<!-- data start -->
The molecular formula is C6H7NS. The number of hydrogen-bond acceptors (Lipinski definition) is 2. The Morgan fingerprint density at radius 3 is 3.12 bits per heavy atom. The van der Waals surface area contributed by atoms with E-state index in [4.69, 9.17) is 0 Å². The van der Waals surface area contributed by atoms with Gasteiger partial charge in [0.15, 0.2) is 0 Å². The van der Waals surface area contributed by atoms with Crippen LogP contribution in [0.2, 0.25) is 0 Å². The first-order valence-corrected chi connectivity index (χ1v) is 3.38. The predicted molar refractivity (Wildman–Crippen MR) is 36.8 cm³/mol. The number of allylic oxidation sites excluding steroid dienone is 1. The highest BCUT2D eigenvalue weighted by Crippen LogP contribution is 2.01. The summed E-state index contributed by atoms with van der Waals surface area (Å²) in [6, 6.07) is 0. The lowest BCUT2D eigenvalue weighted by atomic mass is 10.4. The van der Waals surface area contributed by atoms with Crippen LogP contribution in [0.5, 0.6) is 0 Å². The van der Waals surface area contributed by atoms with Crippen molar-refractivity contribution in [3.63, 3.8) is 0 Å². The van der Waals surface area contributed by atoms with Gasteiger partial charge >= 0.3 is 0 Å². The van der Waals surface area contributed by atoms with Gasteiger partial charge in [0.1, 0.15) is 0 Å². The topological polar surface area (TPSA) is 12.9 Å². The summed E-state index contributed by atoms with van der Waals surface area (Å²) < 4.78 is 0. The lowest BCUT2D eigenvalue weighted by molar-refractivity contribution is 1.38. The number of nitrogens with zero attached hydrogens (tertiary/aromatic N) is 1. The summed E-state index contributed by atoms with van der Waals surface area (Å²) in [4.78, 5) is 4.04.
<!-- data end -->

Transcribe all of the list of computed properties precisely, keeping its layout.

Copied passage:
The molecular formula is C6H7NS. The number of hydrogen-bond acceptors (Lipinski definition) is 2. The Morgan fingerprint density at radius 3 is 3.12 bits per heavy atom. The van der Waals surface area contributed by atoms with E-state index in [4.69, 9.17) is 0 Å². The van der Waals surface area contributed by atoms with Gasteiger partial charge in [0.15, 0.2) is 0 Å². The van der Waals surface area contributed by atoms with Crippen LogP contribution in [0.2, 0.25) is 0 Å². The first-order valence-corrected chi connectivity index (χ1v) is 3.38. The predicted molar refractivity (Wildman–Crippen MR) is 36.8 cm³/mol. The number of allylic oxidation sites excluding steroid dienone is 1. The highest BCUT2D eigenvalue weighted by Crippen LogP contribution is 2.01. The summed E-state index contributed by atoms with van der Waals surface area (Å²) in [6, 6.07) is 0. The lowest BCUT2D eigenvalue weighted by atomic mass is 10.4. The van der Waals surface area contributed by atoms with Crippen LogP contribution in [0.5, 0.6) is 0 Å². The van der Waals surface area contributed by atoms with Crippen molar-refractivity contribution in [3.63, 3.8) is 0 Å². The van der Waals surface area contributed by atoms with Gasteiger partial charge >= 0.3 is 0 Å². The van der Waals surface area contributed by atoms with Gasteiger partial charge in [0.1, 0.15) is 0 Å². The topological polar surface area (TPSA) is 12.9 Å². The summed E-state index contributed by atoms with van der Waals surface area (Å²) < 4.78 is 0. The lowest BCUT2D eigenvalue weighted by molar-refractivity contribution is 1.38. The number of nitrogens with zero attached hydrogens (tertiary/aromatic N) is 1. The summed E-state index contributed by atoms with van der Waals surface area (Å²) in [4.78, 5) is 4.04.